Inclusion Now 53

Inclusion Now 53 – Legal Question

“My child has an Education, Health and Care Plan. The local authority decided unilaterally to cut the amount of money the school gets for my child although her circumstances have not changed. On what basis could I launch a successful judicial review?”

The Local Authority has a legal duty to ‘secure’ the special educational provision in your child’s Education Health and Care Plan (EHCP). In practice this usually means the local authority providing funding to your child’s school and the school using that money to arrange for the provision to be delivered.

If, as a consequence of the local authority’s funding cuts, your child’s provision is reduced or stopped then the legal remedy for addressing this issue is by way of judicial review. If successful, the court could order that such provision is arranged, and consequently, funded.

For a judicial review of this type to be successful the provision in Section F of the EHCP must be properly specified and quantified so that it is clear to the court what provision your child requires, such as how often they are to receive it, for how long and who is to provide it. If provision is vague, such as providing for “access to 1:1 support” rather than, for example, “20 hours of 1:1 support each week to be provided by an experienced Teaching Assistant”, this would make judicial review proceedings highly unlikely to be successful even if the child had received a certain amount of provision historically.

A judicial review would be brought against the local authority that maintains your child’s EHCP and not the school although they may be an interested party. It is important to act quickly as a judicial review must be brought as soon as possible and usually within three months of the act complained of, although when there is a failure to provide provision the timeframe usually continues to run as this is seen as an ongoing failure. The Court will nevertheless still require anyone who brings a claim for judicial review to do so quickly and without delay so it would be important for advice to be sought quickly. Legal aid is available for these types of actions based on the child’s means.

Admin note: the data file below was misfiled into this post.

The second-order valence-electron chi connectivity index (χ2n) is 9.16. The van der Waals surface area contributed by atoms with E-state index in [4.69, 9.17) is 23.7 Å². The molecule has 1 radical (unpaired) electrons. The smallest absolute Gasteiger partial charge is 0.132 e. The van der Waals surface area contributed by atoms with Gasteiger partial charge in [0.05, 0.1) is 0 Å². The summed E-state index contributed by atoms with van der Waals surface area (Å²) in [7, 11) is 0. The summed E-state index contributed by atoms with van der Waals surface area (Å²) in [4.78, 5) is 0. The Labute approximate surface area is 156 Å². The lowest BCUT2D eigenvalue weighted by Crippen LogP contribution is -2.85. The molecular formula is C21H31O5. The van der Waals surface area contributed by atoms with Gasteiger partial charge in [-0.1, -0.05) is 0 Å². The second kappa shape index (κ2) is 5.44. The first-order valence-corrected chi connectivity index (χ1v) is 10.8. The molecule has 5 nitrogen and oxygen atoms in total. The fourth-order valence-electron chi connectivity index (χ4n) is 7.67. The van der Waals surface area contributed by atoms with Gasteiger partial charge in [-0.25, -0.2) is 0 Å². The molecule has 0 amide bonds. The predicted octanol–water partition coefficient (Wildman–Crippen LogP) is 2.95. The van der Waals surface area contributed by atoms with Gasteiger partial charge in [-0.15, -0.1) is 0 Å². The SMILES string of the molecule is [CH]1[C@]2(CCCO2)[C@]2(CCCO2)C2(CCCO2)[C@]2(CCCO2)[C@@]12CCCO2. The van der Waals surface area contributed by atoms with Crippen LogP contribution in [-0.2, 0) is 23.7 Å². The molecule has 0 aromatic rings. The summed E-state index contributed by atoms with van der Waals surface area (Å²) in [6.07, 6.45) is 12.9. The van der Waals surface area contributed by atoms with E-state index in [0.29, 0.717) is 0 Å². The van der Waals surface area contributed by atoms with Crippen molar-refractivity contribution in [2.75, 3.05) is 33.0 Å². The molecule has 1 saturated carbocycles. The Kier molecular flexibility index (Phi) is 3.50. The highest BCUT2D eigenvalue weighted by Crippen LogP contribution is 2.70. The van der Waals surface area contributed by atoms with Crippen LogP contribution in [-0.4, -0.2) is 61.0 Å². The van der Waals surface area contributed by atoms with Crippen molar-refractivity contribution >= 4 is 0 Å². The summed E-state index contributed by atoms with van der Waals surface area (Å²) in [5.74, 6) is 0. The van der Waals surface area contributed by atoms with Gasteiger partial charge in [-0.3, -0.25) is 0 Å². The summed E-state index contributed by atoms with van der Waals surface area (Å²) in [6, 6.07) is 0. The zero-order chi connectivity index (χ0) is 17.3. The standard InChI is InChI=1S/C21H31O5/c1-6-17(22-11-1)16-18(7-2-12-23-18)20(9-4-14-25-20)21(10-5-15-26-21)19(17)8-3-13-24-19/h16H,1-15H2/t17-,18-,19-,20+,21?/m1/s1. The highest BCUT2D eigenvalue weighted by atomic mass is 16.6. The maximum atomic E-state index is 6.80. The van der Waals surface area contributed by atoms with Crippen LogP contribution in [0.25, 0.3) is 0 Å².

If the local authority wishes to change provision in a plan, the annual review would provide them with the opportunity to do this. Similarly, if you are concerned that your child’s provision is not sufficiently specified and quantified, your child’s annual review is a good opportunity for you to raise this and request amendments be made to the plan. Any amendments suggested (by either the parent, school or local authority) should be based on the child’s needs and not based on budget/financial resources.

Following an annual review, the local authority must issue a decision letter stating whether or not they intend to amend an EHCP and, if they do, what amendments they are making. This letter should set out a right of appeal to the Special Educational Needs and Disability Tribunal which allows a parent to challenge the contents of an EHCP and therefore ensure that the provision in the plan is properly specified and quantified. Any appeal should be lodged within 2 months of the date of this letter so it is important that parents act quickly if they have concerns.

Thomas Mitchell

Thomas is a solicitor with Simpson Millar and specialises in Education and Community Care law